Education Reimagined recently partnered with TLTalkRadio hosts Randy Ziegenfuss and Lynn Fuini-Hetten, Superintendent and Assistant Superintendent at Salisbury Township School District, to launch the Shift Your Paradigm podcast series. The series showcases learner-centered pioneers (including young learners) and their insights on what leadership looks like in the learner-centered paradigm. As I’ve listened to these fabulous conversations, two things have stood out to me.
First, learner-centered leaders are learners. Whether they are administrators, teachers, or students, they know they don’t have all the answers and continue pushing to learn more.
In episode three of Shift Your Paradigm, Kevin Brown, Superintendent of Alamo Heights Independent School District, shared why he no longer feels anxious when he doesn’t know how to move forward. He’s developed a strong faith in the educators and learners in his community and knows they will all figure it out together. This leads to my second insight.
Learner-centered leaders share leadership, empowering everyone in the community to contribute to the overall success of the community of learners.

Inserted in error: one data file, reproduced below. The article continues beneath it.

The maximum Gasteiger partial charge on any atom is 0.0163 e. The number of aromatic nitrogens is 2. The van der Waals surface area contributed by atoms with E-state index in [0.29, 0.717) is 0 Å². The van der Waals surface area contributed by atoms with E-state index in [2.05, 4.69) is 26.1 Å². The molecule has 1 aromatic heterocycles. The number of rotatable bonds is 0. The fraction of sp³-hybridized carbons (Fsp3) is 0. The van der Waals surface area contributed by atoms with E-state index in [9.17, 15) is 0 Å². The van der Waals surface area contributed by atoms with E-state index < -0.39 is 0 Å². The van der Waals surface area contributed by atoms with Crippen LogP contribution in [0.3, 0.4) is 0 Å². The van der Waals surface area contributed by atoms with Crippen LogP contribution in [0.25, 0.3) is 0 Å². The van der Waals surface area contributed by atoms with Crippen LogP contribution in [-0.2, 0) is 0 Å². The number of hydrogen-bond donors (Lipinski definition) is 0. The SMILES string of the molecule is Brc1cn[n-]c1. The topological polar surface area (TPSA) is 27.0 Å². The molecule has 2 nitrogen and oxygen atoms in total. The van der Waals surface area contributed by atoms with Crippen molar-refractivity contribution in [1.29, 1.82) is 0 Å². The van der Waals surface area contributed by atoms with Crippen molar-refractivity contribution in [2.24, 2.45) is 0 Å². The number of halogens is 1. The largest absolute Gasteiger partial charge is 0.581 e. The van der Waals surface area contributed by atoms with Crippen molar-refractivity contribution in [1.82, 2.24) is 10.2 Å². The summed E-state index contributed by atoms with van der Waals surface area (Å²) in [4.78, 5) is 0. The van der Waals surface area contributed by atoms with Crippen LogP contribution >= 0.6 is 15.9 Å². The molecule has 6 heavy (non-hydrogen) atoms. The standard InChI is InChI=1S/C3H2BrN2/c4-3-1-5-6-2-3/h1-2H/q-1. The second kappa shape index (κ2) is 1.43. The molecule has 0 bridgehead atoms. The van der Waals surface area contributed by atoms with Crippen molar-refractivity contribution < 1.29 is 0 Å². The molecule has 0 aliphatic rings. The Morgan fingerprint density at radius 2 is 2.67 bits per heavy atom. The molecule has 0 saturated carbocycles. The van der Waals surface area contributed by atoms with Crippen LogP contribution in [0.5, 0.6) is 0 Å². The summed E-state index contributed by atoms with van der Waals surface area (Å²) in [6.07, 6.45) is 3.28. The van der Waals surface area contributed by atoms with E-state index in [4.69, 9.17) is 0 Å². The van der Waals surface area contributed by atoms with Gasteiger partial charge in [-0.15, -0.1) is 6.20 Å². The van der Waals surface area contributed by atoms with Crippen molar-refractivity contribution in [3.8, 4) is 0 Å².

These two elements are foundational qualities that make learner-centered leaders great educators, learners, administrators, mentors, and advisors. When we see our work as emergent (arising out of interactions among people with a shared vision—especially those closest to the issue), we no longer have the illusion of having the “right” answer and seeing our work as a simple matter of implementation. For example, we can be comfortable knowing learning pathways can’t be determined with the expectation they will be applicable for the entire year. By the end of even the first day, new insights develop about each learner’s individuality and adjustments will need to be made. These pathways emerge, bend, and alter in the daily conversations with learners.
Learner-centered pioneers know this well, and in this latest issue of Pioneering, we feature an environment living these qualities of leadership and implementation—Mesa County Valley School District 51 in Grand Junction, CO. Also included is an exciting announcement about a new learner-centered publication, Trailblazers. From beginning to end, it has been a production by learners! We’re proud to reprint one of the articles for your reading pleasure.